A team of scientists at the CIDETEC Centre for Electrochemical Technologies have successfully created the first self-healing polymer that can heal by itself at room temperature, without the need for external catalysts. The material could be used as an industrial adhesive or to replace similar compounds in cars, houses and electrical components to make them more fault-tolerant.
Polymers stick together thanks to so-called "cross-links" – chemical bonds that glue different polymer chains to one another. Under normal circumstances, these bonds need a source of energy such as light, pressure or a change in pH in order to form (or heal once they have been severed).
The polymer created by Ibon Odriozola and colleagues sports a key difference. Their material, a soft poly(urea-urethane) network, leverages the metathesis reaction in aromatic disulphides. This chemical reaction is naturally able to create covalent bonds at room temperature, allowing the polymer to autonomously heal without an external source of energy.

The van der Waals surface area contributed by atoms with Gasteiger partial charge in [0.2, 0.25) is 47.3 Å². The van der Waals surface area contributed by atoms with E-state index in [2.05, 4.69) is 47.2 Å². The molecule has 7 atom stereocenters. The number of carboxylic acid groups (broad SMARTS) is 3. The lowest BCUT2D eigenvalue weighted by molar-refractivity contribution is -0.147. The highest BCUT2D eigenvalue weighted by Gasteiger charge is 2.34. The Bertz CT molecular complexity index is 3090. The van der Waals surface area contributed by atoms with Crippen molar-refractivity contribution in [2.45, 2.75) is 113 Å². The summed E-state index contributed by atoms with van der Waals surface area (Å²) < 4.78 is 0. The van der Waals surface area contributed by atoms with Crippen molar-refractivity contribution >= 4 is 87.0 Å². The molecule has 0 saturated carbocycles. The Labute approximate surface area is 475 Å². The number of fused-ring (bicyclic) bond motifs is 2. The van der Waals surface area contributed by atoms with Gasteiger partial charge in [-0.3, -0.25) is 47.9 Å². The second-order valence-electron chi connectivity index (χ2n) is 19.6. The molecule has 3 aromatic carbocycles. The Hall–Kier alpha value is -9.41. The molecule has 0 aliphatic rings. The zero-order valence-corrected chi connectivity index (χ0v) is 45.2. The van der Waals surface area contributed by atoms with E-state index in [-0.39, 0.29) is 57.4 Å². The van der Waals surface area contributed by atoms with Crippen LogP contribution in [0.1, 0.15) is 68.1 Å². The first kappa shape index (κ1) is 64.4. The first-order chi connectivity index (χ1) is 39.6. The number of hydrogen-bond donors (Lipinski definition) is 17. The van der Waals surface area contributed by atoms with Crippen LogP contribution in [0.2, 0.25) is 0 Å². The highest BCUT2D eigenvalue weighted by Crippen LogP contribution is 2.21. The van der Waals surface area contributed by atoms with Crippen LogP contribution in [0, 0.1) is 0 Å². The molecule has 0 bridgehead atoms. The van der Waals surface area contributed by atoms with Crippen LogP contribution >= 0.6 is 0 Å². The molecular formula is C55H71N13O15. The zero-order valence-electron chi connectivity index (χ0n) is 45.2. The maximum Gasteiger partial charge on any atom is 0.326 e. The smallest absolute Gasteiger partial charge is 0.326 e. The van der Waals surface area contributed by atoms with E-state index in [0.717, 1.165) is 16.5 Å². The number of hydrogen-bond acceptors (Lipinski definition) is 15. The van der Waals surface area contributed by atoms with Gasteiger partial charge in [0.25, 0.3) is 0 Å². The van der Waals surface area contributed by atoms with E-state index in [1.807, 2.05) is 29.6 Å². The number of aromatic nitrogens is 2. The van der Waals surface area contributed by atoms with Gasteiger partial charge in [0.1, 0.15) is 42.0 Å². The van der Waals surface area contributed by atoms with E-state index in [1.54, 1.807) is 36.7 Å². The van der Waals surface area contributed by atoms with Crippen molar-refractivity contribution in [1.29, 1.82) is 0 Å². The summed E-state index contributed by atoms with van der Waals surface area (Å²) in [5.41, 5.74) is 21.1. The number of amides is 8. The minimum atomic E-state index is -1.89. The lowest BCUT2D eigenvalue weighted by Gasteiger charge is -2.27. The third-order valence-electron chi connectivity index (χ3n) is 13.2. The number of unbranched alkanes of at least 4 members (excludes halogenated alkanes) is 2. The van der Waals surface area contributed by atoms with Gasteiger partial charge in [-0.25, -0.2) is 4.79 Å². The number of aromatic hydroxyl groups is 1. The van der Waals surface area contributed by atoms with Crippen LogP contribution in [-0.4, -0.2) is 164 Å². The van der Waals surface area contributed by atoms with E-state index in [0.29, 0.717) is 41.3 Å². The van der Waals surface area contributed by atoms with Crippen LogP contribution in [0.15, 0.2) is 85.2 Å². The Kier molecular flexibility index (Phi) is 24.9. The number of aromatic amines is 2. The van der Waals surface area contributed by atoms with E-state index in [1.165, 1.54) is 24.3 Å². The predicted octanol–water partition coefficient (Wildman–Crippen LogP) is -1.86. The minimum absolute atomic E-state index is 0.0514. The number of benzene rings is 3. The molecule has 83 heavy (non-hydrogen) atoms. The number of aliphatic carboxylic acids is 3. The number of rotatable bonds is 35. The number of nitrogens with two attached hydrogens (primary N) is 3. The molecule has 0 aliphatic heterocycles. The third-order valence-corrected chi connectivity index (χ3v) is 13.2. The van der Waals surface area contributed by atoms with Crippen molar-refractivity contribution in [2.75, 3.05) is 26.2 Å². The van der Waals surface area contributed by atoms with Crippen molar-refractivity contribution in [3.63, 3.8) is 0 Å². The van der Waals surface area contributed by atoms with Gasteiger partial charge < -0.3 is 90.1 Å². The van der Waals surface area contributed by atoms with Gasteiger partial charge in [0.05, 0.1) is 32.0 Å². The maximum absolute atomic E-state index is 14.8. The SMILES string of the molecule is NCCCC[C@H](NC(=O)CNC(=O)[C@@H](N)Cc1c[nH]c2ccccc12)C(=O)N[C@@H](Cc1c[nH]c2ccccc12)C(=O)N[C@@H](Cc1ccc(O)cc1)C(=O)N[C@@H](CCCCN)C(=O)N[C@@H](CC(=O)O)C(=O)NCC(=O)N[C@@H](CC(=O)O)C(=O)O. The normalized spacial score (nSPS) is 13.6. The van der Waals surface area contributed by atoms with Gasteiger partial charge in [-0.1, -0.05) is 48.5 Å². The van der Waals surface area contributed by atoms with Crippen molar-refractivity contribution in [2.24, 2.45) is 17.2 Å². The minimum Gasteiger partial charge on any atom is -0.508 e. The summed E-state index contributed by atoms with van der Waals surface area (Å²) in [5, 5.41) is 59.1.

When cut with a razor blade and left to rest at room temperature, the material showed the impressive ability to quickly mend itself with 97 percent efficiency after only two hours.
The polymer showed a close resemblance with commercial compounds used as sealants and adhesives, suggesting that it could be used to replace them and considerably extend their lifetime.
Currently, the compound has a soft consistency. Odriozola and colleagues are now focusing on creating a harder version that could be used, among other things, to create plastic parts that would be highly resistant to cutting and repetitive straining.
A paper describing the polymer appears in a recent issue of the journal Materials Horizons.
The video below demonstrates the self-healing properties of the material.
Source: Royal Society of Chemistry
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